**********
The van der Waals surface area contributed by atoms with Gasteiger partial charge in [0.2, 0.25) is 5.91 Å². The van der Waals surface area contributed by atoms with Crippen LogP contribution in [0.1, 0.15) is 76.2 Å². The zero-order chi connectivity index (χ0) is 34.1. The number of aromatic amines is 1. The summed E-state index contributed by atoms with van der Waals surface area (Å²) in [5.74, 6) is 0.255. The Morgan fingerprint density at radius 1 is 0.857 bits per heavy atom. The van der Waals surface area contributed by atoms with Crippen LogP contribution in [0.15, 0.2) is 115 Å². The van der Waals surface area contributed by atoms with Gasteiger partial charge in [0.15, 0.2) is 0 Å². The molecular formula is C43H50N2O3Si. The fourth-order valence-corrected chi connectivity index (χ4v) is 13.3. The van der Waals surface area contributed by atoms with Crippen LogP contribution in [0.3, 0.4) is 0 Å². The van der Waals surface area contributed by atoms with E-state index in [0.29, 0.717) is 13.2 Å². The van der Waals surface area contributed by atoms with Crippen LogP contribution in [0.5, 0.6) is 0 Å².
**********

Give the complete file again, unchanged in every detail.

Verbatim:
The van der Waals surface area contributed by atoms with Gasteiger partial charge in [0.2, 0.25) is 5.91 Å². The van der Waals surface area contributed by atoms with Crippen LogP contribution in [0.1, 0.15) is 76.2 Å². The zero-order chi connectivity index (χ0) is 34.1. The number of aromatic amines is 1. The summed E-state index contributed by atoms with van der Waals surface area (Å²) in [5.74, 6) is 0.255. The Morgan fingerprint density at radius 1 is 0.857 bits per heavy atom. The van der Waals surface area contributed by atoms with Crippen LogP contribution in [0.15, 0.2) is 115 Å². The van der Waals surface area contributed by atoms with Gasteiger partial charge in [0.15, 0.2) is 0 Å². The molecular formula is C43H50N2O3Si. The fourth-order valence-corrected chi connectivity index (χ4v) is 13.3. The van der Waals surface area contributed by atoms with Crippen LogP contribution in [0.3, 0.4) is 0 Å². The van der Waals surface area contributed by atoms with E-state index in [0.29, 0.717) is 13.2 Å². The van der Waals surface area contributed by atoms with Crippen LogP contribution in [0.5, 0.6) is 0 Å².